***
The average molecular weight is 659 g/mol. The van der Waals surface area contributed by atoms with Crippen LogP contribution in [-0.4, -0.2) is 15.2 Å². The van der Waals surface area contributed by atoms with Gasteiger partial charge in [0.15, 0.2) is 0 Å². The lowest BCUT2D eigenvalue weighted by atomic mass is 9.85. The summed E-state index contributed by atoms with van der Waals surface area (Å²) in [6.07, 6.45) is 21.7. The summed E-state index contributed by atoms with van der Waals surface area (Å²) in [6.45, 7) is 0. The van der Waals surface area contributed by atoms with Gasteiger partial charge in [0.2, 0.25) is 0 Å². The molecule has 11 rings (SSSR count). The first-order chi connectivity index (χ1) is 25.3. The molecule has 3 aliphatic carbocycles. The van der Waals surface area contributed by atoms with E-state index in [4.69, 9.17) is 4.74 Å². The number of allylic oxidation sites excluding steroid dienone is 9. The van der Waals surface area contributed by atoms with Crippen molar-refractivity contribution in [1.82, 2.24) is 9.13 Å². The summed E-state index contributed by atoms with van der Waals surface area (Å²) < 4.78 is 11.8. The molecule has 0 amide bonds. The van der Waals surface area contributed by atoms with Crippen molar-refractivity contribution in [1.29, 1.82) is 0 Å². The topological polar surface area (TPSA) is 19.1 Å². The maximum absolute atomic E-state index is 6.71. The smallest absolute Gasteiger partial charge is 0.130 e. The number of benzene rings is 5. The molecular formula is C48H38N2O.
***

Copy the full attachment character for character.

The average molecular weight is 659 g/mol. The van der Waals surface area contributed by atoms with Crippen LogP contribution in [-0.4, -0.2) is 15.2 Å². The van der Waals surface area contributed by atoms with Gasteiger partial charge in [0.15, 0.2) is 0 Å². The lowest BCUT2D eigenvalue weighted by atomic mass is 9.85. The summed E-state index contributed by atoms with van der Waals surface area (Å²) in [6.07, 6.45) is 21.7. The summed E-state index contributed by atoms with van der Waals surface area (Å²) in [6.45, 7) is 0. The van der Waals surface area contributed by atoms with Gasteiger partial charge in [0.2, 0.25) is 0 Å². The molecule has 11 rings (SSSR count). The first-order chi connectivity index (χ1) is 25.3. The molecule has 3 aliphatic carbocycles. The van der Waals surface area contributed by atoms with E-state index in [4.69, 9.17) is 4.74 Å². The number of allylic oxidation sites excluding steroid dienone is 9. The van der Waals surface area contributed by atoms with Crippen molar-refractivity contribution in [1.82, 2.24) is 9.13 Å². The summed E-state index contributed by atoms with van der Waals surface area (Å²) < 4.78 is 11.8. The molecule has 0 amide bonds. The van der Waals surface area contributed by atoms with Crippen molar-refractivity contribution in [1.29, 1.82) is 0 Å². The topological polar surface area (TPSA) is 19.1 Å². The maximum absolute atomic E-state index is 6.71. The smallest absolute Gasteiger partial charge is 0.130 e. The number of benzene rings is 5. The molecular formula is C48H38N2O.